So out of the market and Nicole spies some really cute yellow shoes - very Twiggyish - so I bought them for her and she proudly sported those shoes for the rest of the trip.
In Parque Central before being attacked by vendors
We went back to Parque Central and came across the indigenous women selling stuff out of bags - mostly jewelry and woven goods. Interestingly, many of those women spoke quite good English. We sat down to take a picture and a vendor came up, and then two, then five ... then the cops came to bust up the sale. They were quite stern and we eventually had four cops hassling the ladies. I asked the friendliest looking one what was the problem and he said that the park wasn’t for commercial purposes and they didn’t want it turning into a market. I said I understood so we concluded our deal and they shooed away the ladies. We walked to end of the park by the big white church and sat down and were approached again by the ladies and of course the cops came back ... I think we were being followed by everyone.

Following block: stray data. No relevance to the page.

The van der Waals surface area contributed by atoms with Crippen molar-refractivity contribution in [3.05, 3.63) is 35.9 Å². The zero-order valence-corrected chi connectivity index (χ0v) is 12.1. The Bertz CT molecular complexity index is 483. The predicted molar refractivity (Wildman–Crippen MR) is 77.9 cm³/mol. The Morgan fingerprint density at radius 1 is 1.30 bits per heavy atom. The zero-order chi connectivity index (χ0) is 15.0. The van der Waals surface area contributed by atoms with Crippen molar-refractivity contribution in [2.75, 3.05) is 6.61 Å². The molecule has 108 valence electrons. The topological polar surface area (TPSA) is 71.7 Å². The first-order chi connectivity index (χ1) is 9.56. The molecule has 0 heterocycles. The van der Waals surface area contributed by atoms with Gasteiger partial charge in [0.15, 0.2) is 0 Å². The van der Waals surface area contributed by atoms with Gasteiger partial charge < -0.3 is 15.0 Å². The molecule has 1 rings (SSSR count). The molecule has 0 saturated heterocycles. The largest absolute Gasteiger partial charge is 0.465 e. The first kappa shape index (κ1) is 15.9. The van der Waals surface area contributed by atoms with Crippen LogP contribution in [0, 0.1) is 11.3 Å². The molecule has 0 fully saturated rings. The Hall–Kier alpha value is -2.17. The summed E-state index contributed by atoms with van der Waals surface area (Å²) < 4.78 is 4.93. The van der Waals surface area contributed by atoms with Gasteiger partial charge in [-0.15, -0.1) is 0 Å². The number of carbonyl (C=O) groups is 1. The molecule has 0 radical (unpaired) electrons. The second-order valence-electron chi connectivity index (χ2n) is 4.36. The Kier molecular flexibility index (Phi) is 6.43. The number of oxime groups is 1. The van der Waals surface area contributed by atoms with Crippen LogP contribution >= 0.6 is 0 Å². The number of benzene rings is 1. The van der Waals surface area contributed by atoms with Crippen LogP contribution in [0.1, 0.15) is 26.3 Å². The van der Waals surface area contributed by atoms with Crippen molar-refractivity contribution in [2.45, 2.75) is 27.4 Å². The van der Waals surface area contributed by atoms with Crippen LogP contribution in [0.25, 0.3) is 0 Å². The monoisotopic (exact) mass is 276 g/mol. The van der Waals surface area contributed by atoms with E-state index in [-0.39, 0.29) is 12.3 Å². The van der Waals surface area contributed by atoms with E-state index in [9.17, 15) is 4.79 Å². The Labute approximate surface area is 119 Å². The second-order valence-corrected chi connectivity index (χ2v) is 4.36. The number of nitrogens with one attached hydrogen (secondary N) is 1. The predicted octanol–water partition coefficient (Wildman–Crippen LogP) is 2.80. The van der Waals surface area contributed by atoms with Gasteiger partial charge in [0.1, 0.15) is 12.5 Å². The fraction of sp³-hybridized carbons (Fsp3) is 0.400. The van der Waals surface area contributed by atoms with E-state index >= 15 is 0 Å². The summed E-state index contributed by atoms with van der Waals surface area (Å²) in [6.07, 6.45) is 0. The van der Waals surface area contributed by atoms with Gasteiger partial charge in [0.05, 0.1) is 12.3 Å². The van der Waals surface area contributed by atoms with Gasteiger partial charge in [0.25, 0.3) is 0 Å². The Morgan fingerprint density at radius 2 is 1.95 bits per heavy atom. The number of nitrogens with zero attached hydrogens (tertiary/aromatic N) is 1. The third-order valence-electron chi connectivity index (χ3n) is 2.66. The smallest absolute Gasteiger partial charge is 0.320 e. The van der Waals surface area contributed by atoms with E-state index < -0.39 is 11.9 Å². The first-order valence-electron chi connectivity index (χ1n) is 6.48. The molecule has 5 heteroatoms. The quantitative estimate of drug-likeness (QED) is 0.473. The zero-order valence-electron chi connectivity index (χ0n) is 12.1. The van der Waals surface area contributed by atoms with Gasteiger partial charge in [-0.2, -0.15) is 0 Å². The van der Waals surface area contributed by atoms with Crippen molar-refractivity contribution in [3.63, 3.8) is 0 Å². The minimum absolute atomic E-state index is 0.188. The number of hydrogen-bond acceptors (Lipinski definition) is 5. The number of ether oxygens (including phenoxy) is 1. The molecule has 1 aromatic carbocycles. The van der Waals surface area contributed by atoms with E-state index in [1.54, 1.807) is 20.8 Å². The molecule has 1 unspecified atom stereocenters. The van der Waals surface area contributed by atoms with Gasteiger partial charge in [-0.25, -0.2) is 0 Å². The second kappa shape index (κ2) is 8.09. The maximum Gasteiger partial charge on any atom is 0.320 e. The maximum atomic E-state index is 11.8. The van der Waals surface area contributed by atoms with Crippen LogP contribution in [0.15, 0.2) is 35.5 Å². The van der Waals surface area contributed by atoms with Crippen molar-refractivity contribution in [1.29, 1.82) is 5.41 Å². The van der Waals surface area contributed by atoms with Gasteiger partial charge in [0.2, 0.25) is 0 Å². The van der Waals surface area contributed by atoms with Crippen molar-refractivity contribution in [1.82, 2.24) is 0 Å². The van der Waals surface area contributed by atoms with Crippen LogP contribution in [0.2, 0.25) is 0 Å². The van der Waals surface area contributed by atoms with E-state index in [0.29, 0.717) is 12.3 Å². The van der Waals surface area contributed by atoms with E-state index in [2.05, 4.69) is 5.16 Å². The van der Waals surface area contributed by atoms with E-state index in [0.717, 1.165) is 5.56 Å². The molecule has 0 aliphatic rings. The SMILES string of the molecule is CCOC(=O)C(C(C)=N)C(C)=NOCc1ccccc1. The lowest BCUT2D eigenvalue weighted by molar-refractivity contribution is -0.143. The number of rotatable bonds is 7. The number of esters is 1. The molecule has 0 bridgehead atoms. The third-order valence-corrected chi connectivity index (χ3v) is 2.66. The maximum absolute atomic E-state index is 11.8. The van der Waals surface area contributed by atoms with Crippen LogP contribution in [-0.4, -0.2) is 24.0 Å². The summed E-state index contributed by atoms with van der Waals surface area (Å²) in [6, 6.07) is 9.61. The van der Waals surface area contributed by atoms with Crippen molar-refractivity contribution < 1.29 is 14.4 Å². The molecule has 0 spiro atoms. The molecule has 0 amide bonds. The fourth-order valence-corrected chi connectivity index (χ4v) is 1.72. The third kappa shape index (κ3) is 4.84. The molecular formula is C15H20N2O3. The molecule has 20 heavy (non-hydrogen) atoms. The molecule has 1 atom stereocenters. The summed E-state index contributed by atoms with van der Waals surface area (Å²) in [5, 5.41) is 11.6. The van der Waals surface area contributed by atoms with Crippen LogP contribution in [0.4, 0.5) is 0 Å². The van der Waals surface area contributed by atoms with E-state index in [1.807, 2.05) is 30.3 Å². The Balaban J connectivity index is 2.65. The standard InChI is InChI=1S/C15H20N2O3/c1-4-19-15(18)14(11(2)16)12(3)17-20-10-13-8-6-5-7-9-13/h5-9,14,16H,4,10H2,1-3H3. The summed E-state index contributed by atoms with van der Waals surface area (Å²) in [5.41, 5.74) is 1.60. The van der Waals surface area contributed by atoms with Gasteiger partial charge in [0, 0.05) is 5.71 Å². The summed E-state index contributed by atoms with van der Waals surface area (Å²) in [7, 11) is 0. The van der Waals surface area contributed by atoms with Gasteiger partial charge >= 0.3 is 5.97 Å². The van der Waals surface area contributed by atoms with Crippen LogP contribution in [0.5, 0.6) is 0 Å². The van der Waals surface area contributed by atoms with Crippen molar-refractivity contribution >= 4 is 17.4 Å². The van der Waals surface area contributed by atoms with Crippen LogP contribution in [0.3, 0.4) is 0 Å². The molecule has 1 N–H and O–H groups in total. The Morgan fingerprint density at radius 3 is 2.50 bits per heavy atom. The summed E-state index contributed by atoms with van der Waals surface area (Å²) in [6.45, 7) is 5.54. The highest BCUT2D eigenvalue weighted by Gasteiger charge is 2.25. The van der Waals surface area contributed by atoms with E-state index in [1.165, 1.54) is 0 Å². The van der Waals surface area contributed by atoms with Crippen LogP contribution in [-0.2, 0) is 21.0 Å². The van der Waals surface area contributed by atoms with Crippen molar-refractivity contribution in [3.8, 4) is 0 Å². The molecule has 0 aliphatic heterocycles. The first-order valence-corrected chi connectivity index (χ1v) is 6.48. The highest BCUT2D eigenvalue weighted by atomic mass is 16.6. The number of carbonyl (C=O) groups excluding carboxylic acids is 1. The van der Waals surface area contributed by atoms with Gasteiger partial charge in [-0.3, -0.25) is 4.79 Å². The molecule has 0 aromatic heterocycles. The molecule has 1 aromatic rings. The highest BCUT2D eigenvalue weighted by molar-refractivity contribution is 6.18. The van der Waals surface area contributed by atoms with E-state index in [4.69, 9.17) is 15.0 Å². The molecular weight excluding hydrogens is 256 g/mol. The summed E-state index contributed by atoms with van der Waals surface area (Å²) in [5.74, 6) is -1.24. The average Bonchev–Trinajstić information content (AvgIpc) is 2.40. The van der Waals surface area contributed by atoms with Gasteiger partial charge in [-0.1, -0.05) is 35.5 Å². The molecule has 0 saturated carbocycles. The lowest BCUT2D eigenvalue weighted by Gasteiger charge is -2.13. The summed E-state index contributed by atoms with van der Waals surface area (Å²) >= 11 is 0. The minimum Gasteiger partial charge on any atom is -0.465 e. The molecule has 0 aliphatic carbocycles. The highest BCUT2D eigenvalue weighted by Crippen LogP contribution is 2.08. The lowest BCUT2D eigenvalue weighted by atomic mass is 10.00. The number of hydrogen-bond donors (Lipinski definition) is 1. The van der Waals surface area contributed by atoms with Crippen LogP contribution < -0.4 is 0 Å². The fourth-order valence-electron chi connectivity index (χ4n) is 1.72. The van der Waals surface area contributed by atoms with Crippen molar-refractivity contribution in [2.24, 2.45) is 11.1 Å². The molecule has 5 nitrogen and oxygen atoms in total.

The view from our table at the Welton.
That night, we walked around looking for a place to eat. I think Nicholas has closed so we ended up at the Welton. Beautiful dining room and we took a covered table by the pool. The water was covered in the petals of a hundred roses and floating candles. Dinner was fantastic although Tyler ordered the most expensive meal on the menu - something my son used to do and which I find annoying - I swear, I should only take kids to places with a kids menu. But we all enjoyed our food - I had the lamb - and the wine was great and the service excellent.